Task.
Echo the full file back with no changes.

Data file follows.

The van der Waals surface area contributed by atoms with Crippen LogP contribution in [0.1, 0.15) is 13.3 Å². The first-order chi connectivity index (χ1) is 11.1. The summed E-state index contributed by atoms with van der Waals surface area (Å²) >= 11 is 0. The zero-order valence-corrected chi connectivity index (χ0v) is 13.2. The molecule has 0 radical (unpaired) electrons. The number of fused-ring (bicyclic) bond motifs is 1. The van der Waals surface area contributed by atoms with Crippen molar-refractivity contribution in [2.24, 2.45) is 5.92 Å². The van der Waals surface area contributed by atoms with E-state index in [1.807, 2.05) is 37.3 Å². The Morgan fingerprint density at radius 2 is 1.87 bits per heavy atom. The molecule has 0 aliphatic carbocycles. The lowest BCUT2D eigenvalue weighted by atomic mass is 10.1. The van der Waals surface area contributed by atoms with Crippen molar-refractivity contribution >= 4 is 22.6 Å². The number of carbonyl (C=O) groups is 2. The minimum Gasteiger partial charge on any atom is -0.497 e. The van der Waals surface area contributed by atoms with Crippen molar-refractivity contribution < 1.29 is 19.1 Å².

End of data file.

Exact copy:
The van der Waals surface area contributed by atoms with Crippen LogP contribution in [0.1, 0.15) is 13.3 Å². The first-order chi connectivity index (χ1) is 11.1. The summed E-state index contributed by atoms with van der Waals surface area (Å²) >= 11 is 0. The zero-order valence-corrected chi connectivity index (χ0v) is 13.2. The molecule has 0 radical (unpaired) electrons. The number of fused-ring (bicyclic) bond motifs is 1. The van der Waals surface area contributed by atoms with Crippen molar-refractivity contribution in [2.24, 2.45) is 5.92 Å². The van der Waals surface area contributed by atoms with E-state index in [1.807, 2.05) is 37.3 Å². The Morgan fingerprint density at radius 2 is 1.87 bits per heavy atom. The molecule has 0 aliphatic carbocycles. The lowest BCUT2D eigenvalue weighted by atomic mass is 10.1. The van der Waals surface area contributed by atoms with Crippen molar-refractivity contribution >= 4 is 22.6 Å². The number of carbonyl (C=O) groups is 2. The minimum Gasteiger partial charge on any atom is -0.497 e. The van der Waals surface area contributed by atoms with Crippen molar-refractivity contribution < 1.29 is 19.1 Å².